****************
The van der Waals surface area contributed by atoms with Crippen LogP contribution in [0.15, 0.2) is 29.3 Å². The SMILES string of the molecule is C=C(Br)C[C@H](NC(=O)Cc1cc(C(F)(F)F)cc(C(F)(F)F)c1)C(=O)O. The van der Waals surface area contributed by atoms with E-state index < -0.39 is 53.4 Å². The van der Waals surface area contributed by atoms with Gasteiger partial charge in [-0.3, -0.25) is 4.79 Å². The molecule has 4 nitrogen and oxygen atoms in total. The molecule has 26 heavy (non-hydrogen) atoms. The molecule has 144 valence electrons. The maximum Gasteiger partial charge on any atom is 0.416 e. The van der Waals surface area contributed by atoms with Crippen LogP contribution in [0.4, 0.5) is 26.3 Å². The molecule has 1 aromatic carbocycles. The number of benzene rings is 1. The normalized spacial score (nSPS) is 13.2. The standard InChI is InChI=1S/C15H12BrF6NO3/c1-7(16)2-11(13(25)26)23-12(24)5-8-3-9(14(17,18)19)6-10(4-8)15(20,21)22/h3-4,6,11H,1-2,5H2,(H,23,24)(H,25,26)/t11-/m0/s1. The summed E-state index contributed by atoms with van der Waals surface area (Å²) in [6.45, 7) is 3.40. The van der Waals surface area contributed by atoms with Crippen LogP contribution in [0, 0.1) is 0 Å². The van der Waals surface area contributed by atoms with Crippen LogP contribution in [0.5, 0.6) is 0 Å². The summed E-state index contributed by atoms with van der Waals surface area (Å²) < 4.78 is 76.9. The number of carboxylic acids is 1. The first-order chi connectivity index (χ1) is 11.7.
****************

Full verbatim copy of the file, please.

The van der Waals surface area contributed by atoms with Crippen LogP contribution in [0.15, 0.2) is 29.3 Å². The SMILES string of the molecule is C=C(Br)C[C@H](NC(=O)Cc1cc(C(F)(F)F)cc(C(F)(F)F)c1)C(=O)O. The van der Waals surface area contributed by atoms with E-state index < -0.39 is 53.4 Å². The van der Waals surface area contributed by atoms with Gasteiger partial charge in [-0.3, -0.25) is 4.79 Å². The molecule has 4 nitrogen and oxygen atoms in total. The molecule has 26 heavy (non-hydrogen) atoms. The molecule has 144 valence electrons. The maximum Gasteiger partial charge on any atom is 0.416 e. The van der Waals surface area contributed by atoms with Crippen LogP contribution in [0.4, 0.5) is 26.3 Å². The molecule has 1 aromatic carbocycles. The number of benzene rings is 1. The normalized spacial score (nSPS) is 13.2. The standard InChI is InChI=1S/C15H12BrF6NO3/c1-7(16)2-11(13(25)26)23-12(24)5-8-3-9(14(17,18)19)6-10(4-8)15(20,21)22/h3-4,6,11H,1-2,5H2,(H,23,24)(H,25,26)/t11-/m0/s1. The summed E-state index contributed by atoms with van der Waals surface area (Å²) in [6.45, 7) is 3.40. The van der Waals surface area contributed by atoms with Crippen LogP contribution in [0, 0.1) is 0 Å². The van der Waals surface area contributed by atoms with Crippen LogP contribution in [0.5, 0.6) is 0 Å². The summed E-state index contributed by atoms with van der Waals surface area (Å²) < 4.78 is 76.9. The number of carboxylic acids is 1. The first-order chi connectivity index (χ1) is 11.7.